Discrimination in the Met Police

Meeting: 
MQT on 2016-11-16
Session date: 
November 16, 2016
Reference: 
2016/4318
Question By: 
Navin Shah
Organisation: 
Labour Group
Asked Of: 
The Mayor
Category: 

Question

Is it true that BAME, LGBT or female employees of the Met Police are mostly likely to be victimised if they raise complaints of discrimination within the force?

Answer

Answer for Discrimination in the Met Police

Answer for Discrimination in the Met Police

Answered By: 
The Mayor

Sadiq Khan (Mayor of London):  Thanks for the question.  I know this is an issue you have campaigned on for many years, even before you were an Assembly Member.  Members will be aware that a recent investigation by the Equality and Human Rights Commission found no evidence of unlawful acts in how the MPS responds to officers and staff with complaints linked to discrimination.  However, whilst there is no evidence, the perception of victimisation towards those who raise complaints is highly concerning.  No one should feel unfairly treated because of their gender, race or sexual orientation.  I operate a zero tolerance policy towards discrimination of any kind.

 

It is vital for both officer wellbeing and wider public confidence that individuals feel secure enough to raise grievances and my Deputy Mayor for Policing and Crime, Sophie Linden, is actively overseeing the plan of the MPS to tackle these perceptions of victimisation.  There has been a strong commitment by the MPS to take action, demonstrated by commissioning and acting on their own independent Advisory, Conciliation and Arbitration Service (ACAS) review and MOPAC will be working with the MPS to monitor how this work improves the situation.

 

Both the ACAS review and the Equality and Human Rights Commission (EHRC) report found that the Government’s regulatory framework for police misconduct presents significant challenges to the handling of grievance cases involving potential discrimination and MOPAC will work with the MPS and the Home Office to tackle these issues.

 

Navin Shah AM:  Thank you, Mr Mayor.  My question arose from the EHRC report published in September 2016 this year where there were these concerns about discrimination and victimisation and fear of reprisals.  If it is perception, even then it is very serious, as you said.  I want that reassurance that the MPS will be taking the right action that even perception is driven out of the minds of those very officers who feel discriminated.

 

I want to move on to this issue about progression of the Black and Minority Ethnic (BAME) officers.  At the last MQT, we talked about good news in terms of recruitment of BAME staff of the MPS.  It is slow but certainly in the right direction.  Retention and progression is equally important of the diverse police force we have.  The question is what is the MPS doing to look at progression issues in the MPS itself?  The recent reporting around Commander Victor Olisa I have, I likened it, that there are issues of progression for BAME candidates.  In June 2016, he cited a recent promotion process which again was repeated to me by another Borough Commander as to what actually happened.  For the rank of Chief Superintendent, when all six BAME candidates failed, as he put it, “Did all six have a bad day?”  Can I have your comment, please, because this is really unacceptable?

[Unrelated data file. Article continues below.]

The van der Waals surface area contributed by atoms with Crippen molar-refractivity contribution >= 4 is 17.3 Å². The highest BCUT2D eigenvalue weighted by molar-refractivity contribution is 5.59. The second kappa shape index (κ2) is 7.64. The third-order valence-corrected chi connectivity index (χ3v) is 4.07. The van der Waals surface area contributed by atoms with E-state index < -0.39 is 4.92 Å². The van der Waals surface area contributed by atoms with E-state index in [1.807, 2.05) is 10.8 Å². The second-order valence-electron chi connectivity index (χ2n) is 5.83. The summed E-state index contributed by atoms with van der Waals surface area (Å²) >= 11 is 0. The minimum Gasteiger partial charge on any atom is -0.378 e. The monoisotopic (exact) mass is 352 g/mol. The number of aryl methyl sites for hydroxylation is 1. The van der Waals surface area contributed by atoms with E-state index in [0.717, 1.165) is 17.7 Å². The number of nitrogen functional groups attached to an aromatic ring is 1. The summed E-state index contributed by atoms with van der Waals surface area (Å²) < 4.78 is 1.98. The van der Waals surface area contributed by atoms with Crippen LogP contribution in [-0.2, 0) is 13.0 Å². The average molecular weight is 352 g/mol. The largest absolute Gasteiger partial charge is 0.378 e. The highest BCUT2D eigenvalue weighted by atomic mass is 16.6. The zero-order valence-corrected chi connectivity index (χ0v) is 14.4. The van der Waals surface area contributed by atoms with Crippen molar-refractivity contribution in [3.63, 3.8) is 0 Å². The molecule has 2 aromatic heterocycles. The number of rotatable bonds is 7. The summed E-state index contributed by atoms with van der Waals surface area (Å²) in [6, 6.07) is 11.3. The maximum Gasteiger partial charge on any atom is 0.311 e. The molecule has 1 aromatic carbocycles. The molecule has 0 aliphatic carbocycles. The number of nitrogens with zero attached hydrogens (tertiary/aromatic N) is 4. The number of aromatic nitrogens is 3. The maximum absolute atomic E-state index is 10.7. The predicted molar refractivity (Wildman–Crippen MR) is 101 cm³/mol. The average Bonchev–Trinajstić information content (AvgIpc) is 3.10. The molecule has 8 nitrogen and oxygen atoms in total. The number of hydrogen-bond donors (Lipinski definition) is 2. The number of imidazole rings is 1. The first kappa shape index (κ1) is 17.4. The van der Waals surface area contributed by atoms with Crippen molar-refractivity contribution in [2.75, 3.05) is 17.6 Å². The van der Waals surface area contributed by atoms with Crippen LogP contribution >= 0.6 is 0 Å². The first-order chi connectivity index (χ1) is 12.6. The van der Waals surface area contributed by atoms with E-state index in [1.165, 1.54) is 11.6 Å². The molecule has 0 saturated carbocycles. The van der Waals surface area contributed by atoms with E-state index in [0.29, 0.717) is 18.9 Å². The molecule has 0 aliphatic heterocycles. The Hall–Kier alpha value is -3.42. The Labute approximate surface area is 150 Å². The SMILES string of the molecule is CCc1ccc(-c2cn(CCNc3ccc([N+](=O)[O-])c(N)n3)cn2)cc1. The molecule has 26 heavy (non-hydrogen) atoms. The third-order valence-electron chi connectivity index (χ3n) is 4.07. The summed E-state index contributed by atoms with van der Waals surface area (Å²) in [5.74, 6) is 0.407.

Sadiq Khan (Mayor of London):  Sure but I cannot comment on individual cases but if you look at most organisations, there are issues in relation to recruitment and retention and progression which need to be addressed.  One of the things we should be looking at is mentoring.  What is the reason for why people are not progressing?  It cannot be because they are not talented enough.  It cannot be because they are not good enough.  What is the reason?

 

Sometimes in organisations, it is because of discrimination.  Sometimes it is because if you are from a minority background, you do not have mates or friends who are in superior positions to mentor you.  You do not have an uncle or somebody else who can take you under their wing and give you advice.  Many of us who have reached our positions have had mentors and people who are supporting us, some of us have not.

 

We are looking at what we can do to progress the progression of those officers we recruit.  There is no point in recruiting a more diverse police service and they do not progress.  This is one of things that Sophie Linden is looking at but, of course, feel free to raise this with her tomorrow, but it is a priority for me.

 

Navin Shah AM:  I am glad it is a priority because what we are talking about is not anecdotal.

 

Sadiq Khan (Mayor of London):  No, I agree.

 

Navin Shah AM:  The resultant information is from the promotion process that took place.  At senior level, officers have confirmed that they have serious concerns that there is something wrong here which needs to be addressed urgently, therefore, at senior level as well, we reflect the diversity of Londoners within the MPS.

 

Sadiq Khan (Mayor of London):  Can I just say; there are a load of reasons why it is important.  One of them is if you are a minority and you see somebody in a senior position who is also a minority, it encourages you, inspires you, makes you ambitious.  The same goes with gender, by the way.  It is really important this is addressed.

 

Navin Shah AM:  Thank you very much, Mr Mayor.

 

Tony Arbour AM (Chairman):  All right.  Thank you.  That ends MQT.  Can I thank you, Mr Mayor, for your answers.